There’s something about a lost tournament. JV cancelled Scarsdale this morning. Given that this was the last high school invitational of my year, plus one of my favorite events because of the Varsity judging Novices aspect, plus most of my friends are there to hang out with, it’s a real loss.
It’s not the first cancelled tournament ever, of course; not even the first one this year. We lost the inaugural Vassar event (although no doubt O’C was going to refer to it as Vassar XIII or something because they did have something back in the past) and we lost a quarter of the Bump tournament attendees, both thanks to Sandy. We lost a lot of meeting time as well. As far as I’m concerned, this is the worst year ever to have been a novice Sailor, and maybe a novice anything.
In the past, Bump has been cancelled, as have Lakeland and Byram Hills. Lexington has been seriously battered and kicked but always managed to pull through. Harvard has stranded people in Boston (which is like hell only with a funnier accent) for upwards of a week thanks to blizzard conditions. Princeton and Columbia have run during apocalyptic weather events costing them most of their entrants. Schools like Monticello, in the upper reaches of the state, get grounded as often as not when their buses can’t take them to tournaments that are otherwise under way. And more than a few tournaments have shut down early to accommodate a mass exodus in deteriorating conditions. One year everyone got stranded at Bump for a second unexpected night; everybody housed twice, but then again, they were all snowed in anyhow, so what else were they going to do?
If you’re simply attending events, these disruptions are, well, disruptions. But if you’re running an event, it’s a real shock to the system. Setting up a tournament takes a couple of months of serious commitment. You’re organizing parents and judges and runners and registrants and meals and housing and buses and trophies and snacks and concessions and tab rooms seemingly nonstop. Maybe a given tournament doesn’t have all of those aspects, but most have most of them. You worry about everything. Will people sign up? Will you get a good hired pool? Will you get the food order right? Will you get the rooms in the buildings? Will registrants start harassing you from day one (plenty do)? Will there be a building emergency (one Bump was postponed due to a water main break right before round one, that stopped the toilets from flowing, while one event at the Bronx was marked by toilets overflowing—you can’t win with toilets)? Will there be illness or an accident? Will there be damage in the grammar school? Will there be theft, with students or judges (yes, judges) riffling through the teachers’ desk? The white boards, the student projects. The greenhouse effect of too many adolescents together for too long. Fender benders in the parking lot.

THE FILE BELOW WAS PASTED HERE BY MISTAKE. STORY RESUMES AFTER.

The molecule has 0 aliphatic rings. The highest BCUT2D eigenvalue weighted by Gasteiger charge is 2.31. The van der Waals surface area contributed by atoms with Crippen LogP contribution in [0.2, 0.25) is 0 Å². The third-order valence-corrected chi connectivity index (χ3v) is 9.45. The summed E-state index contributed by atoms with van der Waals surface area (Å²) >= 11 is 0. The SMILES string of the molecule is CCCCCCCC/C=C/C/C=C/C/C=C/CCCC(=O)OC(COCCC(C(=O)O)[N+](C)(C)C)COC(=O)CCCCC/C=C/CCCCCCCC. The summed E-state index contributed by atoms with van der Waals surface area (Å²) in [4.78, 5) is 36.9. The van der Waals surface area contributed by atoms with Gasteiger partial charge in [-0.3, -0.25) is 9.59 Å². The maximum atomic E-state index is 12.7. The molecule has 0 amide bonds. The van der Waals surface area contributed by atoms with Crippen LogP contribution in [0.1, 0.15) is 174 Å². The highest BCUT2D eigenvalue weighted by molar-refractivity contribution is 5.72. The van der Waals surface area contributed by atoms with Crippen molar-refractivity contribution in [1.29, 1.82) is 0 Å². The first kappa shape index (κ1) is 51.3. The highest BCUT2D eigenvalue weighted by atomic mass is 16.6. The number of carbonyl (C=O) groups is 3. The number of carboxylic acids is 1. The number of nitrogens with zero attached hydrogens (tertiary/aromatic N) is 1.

When something happens, one handles it the best one can. But when nothing happens, as in, no tournament at all, the adrenaline you’ve been storing up, the series of problems you’ve already solved, the angst you’ve been churning… It all just floats off into the ether. You wake up that morning and look around and, damn, there better be fifty feet of snow on the ground! And then you have this couple of days when you were expecting to be at your most engaged, managing everything that can be managed, and you’re sitting around eating a bowl of Cheerios and realizing that there really isn’t anything worth watching on Netflix Instant, or at least nothing to take your mind off that fact that about now you should be getting round 3 out.
Been there, done that. My condolences to JV and the Scarswegians (it’s not just the coach who gets all geared up for these things; teams that run tournaments engage every bit as much of themselves into pulling it off with an aplomb that proves they deserve to have had it in the first place; some, including historically the Scarswegians, manage to pull it off). They all have no particular place to go this weekend.